Barto also noticed many of the sports that are growing in popularity are individual sports.

"When you're doing an individual sport, you're doing more repetitions," he said. "When you do a team sport, you have to do that dance with teammates."

Still, some team sports are thriving too. More and more high school athletes are also playing lacrosse and men's soccer in North Carolina. The sport is even growing with toddlers.

"We have grown from a few hundred to, in 2018, we had around 15,000 children come through our program just here in Mecklenburg County," Soccer Shots Executive Director Matt Uher said.

The parents whose two and three-year-olds participate told us they've already started discussing which sports they'll let them play when they grow up.

"We want him to be able to do something he can maybe have some success with," Brittany Henning said. "Don't want to do contact sports. No hockey. No football."

"Soccer and baseball were some of the sports that we've talked about," Sally Schroeder said. "I think the only one that we're a little nervous about is maybe the thought of football."

"He's pretty much going to be allowed to play anything he wants to," Tina Blundell said of her son. "Maybe (not) football. We'll see. That might be a no, no."

"We wanted him to start sports as early as possible," Natalie Simmons said of her son. "We pretty much said we'd let him play any sport he'd want."

While high school football is still by far the most popular sport in North Carolina, the numbers show more than 2,000 fewer players are suiting up today compared to 2008, the result of a 7.5 percent decrease in participation, according to NCHSAA data.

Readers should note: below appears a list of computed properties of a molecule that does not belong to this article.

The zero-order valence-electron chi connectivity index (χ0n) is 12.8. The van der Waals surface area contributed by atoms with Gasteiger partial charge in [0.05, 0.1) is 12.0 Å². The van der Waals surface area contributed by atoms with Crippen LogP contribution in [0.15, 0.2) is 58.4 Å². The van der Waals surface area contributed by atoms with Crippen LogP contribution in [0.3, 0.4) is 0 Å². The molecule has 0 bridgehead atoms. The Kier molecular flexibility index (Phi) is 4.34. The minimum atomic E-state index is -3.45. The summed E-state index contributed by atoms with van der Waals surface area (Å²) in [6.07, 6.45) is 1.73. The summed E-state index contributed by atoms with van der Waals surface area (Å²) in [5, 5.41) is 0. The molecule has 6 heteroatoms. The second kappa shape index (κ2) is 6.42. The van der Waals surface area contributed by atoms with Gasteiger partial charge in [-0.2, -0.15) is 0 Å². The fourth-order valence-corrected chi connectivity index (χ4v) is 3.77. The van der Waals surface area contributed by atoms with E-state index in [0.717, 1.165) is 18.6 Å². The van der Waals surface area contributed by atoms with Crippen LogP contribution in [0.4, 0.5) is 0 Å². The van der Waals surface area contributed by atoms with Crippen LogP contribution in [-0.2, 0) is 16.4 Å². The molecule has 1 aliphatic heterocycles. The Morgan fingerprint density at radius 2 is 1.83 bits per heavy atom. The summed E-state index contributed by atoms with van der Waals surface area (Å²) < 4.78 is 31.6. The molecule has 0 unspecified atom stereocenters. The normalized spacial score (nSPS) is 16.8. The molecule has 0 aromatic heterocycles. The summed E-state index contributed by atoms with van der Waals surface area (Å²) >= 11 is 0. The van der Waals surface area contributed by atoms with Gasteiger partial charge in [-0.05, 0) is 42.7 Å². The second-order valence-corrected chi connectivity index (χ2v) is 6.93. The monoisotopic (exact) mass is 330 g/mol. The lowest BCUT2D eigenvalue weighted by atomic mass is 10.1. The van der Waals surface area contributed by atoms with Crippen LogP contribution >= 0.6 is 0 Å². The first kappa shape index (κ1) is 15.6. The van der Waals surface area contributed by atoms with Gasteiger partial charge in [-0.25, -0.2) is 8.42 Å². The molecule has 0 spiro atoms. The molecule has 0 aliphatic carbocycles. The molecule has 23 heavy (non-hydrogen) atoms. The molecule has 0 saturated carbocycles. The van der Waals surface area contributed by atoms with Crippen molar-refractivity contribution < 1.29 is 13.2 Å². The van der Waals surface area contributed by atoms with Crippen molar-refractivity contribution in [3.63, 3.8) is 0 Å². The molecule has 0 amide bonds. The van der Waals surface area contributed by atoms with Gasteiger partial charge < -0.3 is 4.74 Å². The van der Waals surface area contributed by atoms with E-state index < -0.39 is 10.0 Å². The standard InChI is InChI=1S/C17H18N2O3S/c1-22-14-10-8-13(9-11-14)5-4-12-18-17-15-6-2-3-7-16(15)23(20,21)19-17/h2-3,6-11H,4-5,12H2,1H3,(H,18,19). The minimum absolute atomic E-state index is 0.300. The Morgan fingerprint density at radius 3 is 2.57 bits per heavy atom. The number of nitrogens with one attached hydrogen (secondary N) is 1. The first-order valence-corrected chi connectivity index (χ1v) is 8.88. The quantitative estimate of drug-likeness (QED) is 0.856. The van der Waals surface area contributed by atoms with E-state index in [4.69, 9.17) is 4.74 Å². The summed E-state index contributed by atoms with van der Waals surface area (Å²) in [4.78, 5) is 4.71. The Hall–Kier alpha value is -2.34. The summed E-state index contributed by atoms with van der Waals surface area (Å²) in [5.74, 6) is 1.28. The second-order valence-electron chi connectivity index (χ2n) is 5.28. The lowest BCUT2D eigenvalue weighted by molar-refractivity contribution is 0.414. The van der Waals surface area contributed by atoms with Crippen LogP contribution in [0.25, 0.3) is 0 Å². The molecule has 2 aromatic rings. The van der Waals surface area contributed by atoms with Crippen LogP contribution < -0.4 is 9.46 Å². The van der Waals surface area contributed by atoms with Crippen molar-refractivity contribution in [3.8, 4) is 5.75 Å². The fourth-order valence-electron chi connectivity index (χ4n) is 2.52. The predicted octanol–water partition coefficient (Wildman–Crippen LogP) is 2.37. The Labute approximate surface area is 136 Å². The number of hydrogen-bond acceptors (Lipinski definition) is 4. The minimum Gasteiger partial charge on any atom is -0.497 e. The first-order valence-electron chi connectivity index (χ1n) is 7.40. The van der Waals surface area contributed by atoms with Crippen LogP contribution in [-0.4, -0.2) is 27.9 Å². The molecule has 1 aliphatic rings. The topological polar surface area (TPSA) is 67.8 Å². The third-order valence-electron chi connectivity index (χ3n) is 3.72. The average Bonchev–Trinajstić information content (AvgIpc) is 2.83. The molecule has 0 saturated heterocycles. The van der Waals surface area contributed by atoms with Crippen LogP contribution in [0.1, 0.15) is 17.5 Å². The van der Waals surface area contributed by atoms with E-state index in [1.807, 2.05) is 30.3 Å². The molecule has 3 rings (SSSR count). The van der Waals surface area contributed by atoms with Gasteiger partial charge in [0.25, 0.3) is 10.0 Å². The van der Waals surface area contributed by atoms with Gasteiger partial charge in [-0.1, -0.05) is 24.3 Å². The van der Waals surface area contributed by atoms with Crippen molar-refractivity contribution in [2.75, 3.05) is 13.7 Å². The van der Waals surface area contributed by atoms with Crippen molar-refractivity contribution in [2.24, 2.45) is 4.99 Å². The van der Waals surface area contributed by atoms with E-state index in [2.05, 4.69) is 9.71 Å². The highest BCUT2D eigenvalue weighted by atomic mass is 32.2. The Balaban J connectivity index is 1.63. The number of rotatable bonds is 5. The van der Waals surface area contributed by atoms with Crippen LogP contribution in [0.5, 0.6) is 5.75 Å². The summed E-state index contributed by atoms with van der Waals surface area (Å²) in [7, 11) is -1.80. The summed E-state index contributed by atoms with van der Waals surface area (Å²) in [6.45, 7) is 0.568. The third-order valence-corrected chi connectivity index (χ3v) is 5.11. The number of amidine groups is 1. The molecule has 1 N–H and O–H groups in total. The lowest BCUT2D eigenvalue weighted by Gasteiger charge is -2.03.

South Carolina experienced a slightly smaller decrease in football participation over the last decade, losing more than 800 players, which is the equivalent of a 4.5 percent decrease, according to statistics from the South Carolina High School League.

NCHSAA reports some smaller schools have stopped playing football altogether due to low participation, including Cape Hatteras and Mattamuskeet on the Outer Banks. In addition, there are several programs that did not field varsity programs in an effort to rebuild their numbers.

"Last year, South Davidson canceled the varsity season midway through the year and East Chapel Hill played only JV a season ago," Assistant Commissioner James Alverson said. "This year, Cedar Ridge, Chapel Hill and Central Academy all made that decision."

NCHSAA hopes overall participation will continue to grow, but at the same time, is optimistic students will move away from specialized sports and back to playing multiple sports.

"We desire what is best for each student and recognize that there are different factors involved in each unique case," Tucker said. "However, it is our hope that students and parents alike will consider the benefits of participating in more than one of our programs, as well as the toll that sport specialization may have on the individual, while they are making their decisions about how to engage with education-based athletic programs in our schools."